Class Notes (837,186)
Canada (510,155)
Classics (957)
Lecture 6

Lecture 6: Athens

10 Pages
153 Views
Unlock Document

Department
Classics
Course
CLASSICS 1A03
Professor
Spencer Pope
Semester
Fall

Description
October 15, 2013 Lecture 6: The City ofAthens AthenianAcropolis  Acropolis: high city, high part of the city  Sanctuary of goddessAthena (Patron goddess ofAthens)  Intramural  Intertwined with the rise of the city  Began as a Mycenaean palace, abandoned during the DarkAges Athens Foundation Myth  Contest between Poseidon andAthena  Gifts from each: o Poseidon: Saltwater springs on Acropolis  Athens was strong militarily because of its navy (early worship) o Athena: Olive tree growing from the spring  Athens was rich because of the growing olive pressed to make olive oil (early worship) Panathenaic Festival – “Greater Panthenaic”  566 – 480 BC  Every four years, like Olympian games  Modelled after the Olympic Games but with more events (army) and prizes ($$$) o Winners received 40 Lof olive oil (worth a year’s salary)  Other games only awarded a wreath  Procession toAcropolis o Sacrifices to Athena o Presentation of Peplos (garment worn by statue ofAthena) = culmination of Panethenaic Festival  Construction onAcropolis: Hekatompedon  Individual dedications by prominent citizens Hekatompedon onAthenianAcropolis  Exactly 100 Greek ft. in length, approx. 30 m  No sense of wholeness or completeness Reco-Temple onAthenianAcropolis  c. 560 BC  ADoric temple Hekatompedon Pediment Lion/ Bull - Center  Lion encapsulated by a triangle (like a lions gate)  Lion devours a bull o Motif goes back to the near east o Carnivore eating a herbivore o Stronger animal eating the weaker animal  Strong image of power “Bluebeard” - East  Three-bodied monster w/ a snake tail  Half man, half snake Herakles and Triton – West  Herakles and the sea monster Triton Moschophoros from theAthenianAcropolis  Moschophoros = calf-bearer  C. 550 BC  Dedicated by a man named “Rhonbos”  Votive that emulates act of sacrifice  Archaic Style composition o Stiff posture/positioning o Hair unnaturally perfect o Cosmos  Open cloak = status of a priest Peplos Kore from theAthenianAcropolis  Kore: female, freestanding statue  C. 530 BC  Garment is Peplos  Detail shows the beginning of the transition from Archaic to Classical o Painted lips, eyebrows, pupils (instead of marble) o Pierced ears and jewellery Kritios Boy from theAthenianAcropolis  C. 475 BC  Sculptor: Kritios  Transition from Archaic to Severe Style  Objective of Greek sculpture shifts from “Kosmos” to naturalism o Accurate depiction of human form through functional anatomy  Naturalism requires realism  Sculpture made coherent, whole & believable through use of details o Movement  Sway of hips  “Chiastic” – X-like composition Destruction ofAthens, 480 BC  Year that divides classical  Date of Persian destruction at theAcropolis  After Persian invasion,Athenians left the destruction as it was for a generation PerikleanAcropolis  From 480 BC,Acropolis is rebuilt underAthenian Genral Perikles: o Parthenon o Propylaia (entrance gate) o Erechtheion  Began in 448 BC - 432 BC  The most ambitious Doric building on the Greek mainland at the time  Aresponse to the Temple of Zeus at Olympia Parthenon, 448 – 432 BC  Notable among Greek temples for Scale/Large Size and Quantity of Sculpture  8 x 17 columns  4: 6 proportion governs most of the building  Design: Front and rear porches (Prostyle): closed cella and opisthodomos o Interior columns in cella:- shaped  Quantity of Sculpture: 1) Pediments 2) Exterior Metopes 3) Acroteria – Sculpture on the roof 4) Interior Frieze (around inner building) 5) Statue ofAthena (Athena Pathenos) P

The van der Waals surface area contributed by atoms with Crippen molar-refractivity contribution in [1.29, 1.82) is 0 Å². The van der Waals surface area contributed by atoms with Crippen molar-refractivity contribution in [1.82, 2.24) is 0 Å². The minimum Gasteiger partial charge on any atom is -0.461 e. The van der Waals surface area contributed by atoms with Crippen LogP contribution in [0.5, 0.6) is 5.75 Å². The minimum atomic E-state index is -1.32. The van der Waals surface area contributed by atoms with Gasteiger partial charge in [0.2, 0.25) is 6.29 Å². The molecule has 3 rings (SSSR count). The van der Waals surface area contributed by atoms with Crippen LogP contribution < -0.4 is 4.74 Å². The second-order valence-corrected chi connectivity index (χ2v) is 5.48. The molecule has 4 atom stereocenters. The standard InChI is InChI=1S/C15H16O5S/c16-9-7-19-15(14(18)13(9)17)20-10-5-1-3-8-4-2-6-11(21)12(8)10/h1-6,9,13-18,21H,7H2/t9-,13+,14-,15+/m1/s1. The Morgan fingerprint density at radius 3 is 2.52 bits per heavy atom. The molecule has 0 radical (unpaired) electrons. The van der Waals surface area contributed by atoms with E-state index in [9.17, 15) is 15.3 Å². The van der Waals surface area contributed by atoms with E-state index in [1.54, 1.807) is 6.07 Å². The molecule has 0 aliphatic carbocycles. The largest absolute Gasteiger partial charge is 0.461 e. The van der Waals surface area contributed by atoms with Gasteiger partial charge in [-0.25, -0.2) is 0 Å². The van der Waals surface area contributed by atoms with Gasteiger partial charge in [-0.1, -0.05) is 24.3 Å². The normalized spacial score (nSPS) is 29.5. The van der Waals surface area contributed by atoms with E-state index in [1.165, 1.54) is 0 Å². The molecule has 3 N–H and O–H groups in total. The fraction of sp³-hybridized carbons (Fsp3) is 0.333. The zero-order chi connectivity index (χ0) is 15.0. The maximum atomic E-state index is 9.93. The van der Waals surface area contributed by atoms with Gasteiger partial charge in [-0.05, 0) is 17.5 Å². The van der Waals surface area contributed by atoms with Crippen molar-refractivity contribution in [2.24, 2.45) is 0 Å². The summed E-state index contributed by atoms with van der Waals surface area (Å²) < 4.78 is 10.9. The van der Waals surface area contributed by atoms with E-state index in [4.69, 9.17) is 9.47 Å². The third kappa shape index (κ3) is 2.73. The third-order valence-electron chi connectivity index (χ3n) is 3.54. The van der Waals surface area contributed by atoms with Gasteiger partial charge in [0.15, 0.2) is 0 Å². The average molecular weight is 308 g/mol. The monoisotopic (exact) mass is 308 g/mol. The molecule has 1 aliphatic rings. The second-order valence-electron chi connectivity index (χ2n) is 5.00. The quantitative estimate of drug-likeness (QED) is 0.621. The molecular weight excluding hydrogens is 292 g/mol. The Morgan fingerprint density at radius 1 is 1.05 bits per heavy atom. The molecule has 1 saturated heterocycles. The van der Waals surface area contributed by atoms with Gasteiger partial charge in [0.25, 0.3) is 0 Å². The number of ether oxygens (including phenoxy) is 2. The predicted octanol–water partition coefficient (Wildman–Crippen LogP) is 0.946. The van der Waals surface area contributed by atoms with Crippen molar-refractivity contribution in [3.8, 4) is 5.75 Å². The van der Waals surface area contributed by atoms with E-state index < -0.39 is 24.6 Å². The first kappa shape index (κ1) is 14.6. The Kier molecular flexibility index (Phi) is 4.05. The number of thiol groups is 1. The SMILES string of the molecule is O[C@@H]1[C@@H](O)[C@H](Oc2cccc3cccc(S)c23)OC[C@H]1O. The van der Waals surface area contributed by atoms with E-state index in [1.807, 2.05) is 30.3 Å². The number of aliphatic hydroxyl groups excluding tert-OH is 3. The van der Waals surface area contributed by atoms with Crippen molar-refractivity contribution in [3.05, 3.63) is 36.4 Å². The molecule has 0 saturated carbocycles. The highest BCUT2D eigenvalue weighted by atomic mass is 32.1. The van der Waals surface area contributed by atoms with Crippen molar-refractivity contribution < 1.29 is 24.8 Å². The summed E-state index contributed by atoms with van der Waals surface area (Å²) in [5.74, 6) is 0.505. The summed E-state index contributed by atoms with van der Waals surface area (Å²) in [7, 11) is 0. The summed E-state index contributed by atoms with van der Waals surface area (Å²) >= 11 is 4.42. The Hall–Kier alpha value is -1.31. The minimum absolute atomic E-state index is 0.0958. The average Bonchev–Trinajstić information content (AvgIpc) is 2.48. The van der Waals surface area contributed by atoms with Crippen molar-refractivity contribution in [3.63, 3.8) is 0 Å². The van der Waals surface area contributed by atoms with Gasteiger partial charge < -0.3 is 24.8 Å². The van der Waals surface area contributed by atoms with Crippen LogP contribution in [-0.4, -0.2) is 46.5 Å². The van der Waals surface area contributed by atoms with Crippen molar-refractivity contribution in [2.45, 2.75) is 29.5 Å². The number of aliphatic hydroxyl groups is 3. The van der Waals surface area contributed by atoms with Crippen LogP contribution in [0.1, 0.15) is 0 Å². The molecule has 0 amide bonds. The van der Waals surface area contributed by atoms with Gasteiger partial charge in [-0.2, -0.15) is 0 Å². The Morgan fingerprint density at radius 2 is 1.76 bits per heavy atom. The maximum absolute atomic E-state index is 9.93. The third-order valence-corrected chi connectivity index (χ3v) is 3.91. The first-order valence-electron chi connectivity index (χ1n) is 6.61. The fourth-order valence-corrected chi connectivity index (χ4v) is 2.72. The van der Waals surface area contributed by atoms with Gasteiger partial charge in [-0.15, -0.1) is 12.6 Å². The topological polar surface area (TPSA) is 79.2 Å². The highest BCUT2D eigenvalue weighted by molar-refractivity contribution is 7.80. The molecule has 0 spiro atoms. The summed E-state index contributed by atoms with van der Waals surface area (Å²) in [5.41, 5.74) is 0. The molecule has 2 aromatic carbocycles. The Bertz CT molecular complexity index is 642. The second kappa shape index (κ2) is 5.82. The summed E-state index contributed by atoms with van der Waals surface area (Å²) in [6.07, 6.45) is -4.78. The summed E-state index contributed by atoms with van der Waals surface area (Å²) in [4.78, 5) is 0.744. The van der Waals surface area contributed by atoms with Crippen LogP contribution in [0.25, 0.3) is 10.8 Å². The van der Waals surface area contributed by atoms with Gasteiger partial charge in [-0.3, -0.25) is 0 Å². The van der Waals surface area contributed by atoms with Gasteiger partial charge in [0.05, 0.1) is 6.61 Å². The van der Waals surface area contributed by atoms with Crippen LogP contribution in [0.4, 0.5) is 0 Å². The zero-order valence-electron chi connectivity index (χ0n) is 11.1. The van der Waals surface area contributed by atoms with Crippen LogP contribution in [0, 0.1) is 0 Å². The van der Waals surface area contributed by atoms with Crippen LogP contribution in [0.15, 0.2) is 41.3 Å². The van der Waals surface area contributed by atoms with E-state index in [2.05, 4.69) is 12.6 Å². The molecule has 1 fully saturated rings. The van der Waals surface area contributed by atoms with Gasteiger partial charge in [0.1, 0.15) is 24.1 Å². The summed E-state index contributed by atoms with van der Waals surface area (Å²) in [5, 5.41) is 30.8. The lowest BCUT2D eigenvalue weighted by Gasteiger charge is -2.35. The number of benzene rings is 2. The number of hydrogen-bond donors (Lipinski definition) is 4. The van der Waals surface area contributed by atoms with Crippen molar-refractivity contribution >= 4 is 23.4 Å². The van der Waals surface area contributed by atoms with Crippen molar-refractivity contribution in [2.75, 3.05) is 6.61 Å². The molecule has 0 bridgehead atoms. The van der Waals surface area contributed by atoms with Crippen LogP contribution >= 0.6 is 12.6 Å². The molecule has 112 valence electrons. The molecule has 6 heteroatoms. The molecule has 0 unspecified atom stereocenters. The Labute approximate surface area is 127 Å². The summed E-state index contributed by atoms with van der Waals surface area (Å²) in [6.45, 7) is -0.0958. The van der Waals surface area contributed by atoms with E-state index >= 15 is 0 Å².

More Less

Related notes for CLASSICS 1A03

Log In


OR

Join OneClass

Access over 10 million pages of study
documents for 1.3 million courses.

Sign up

Join to view


OR

By registering, I agree to the Terms and Privacy Policies
Already have an account?
Just a few more details

So we can recommend you notes for your school.

Reset Password

Please enter below the email address you registered with and we will send you a link to reset your password.

Add your courses

Get notes from the top students in your class.


Submit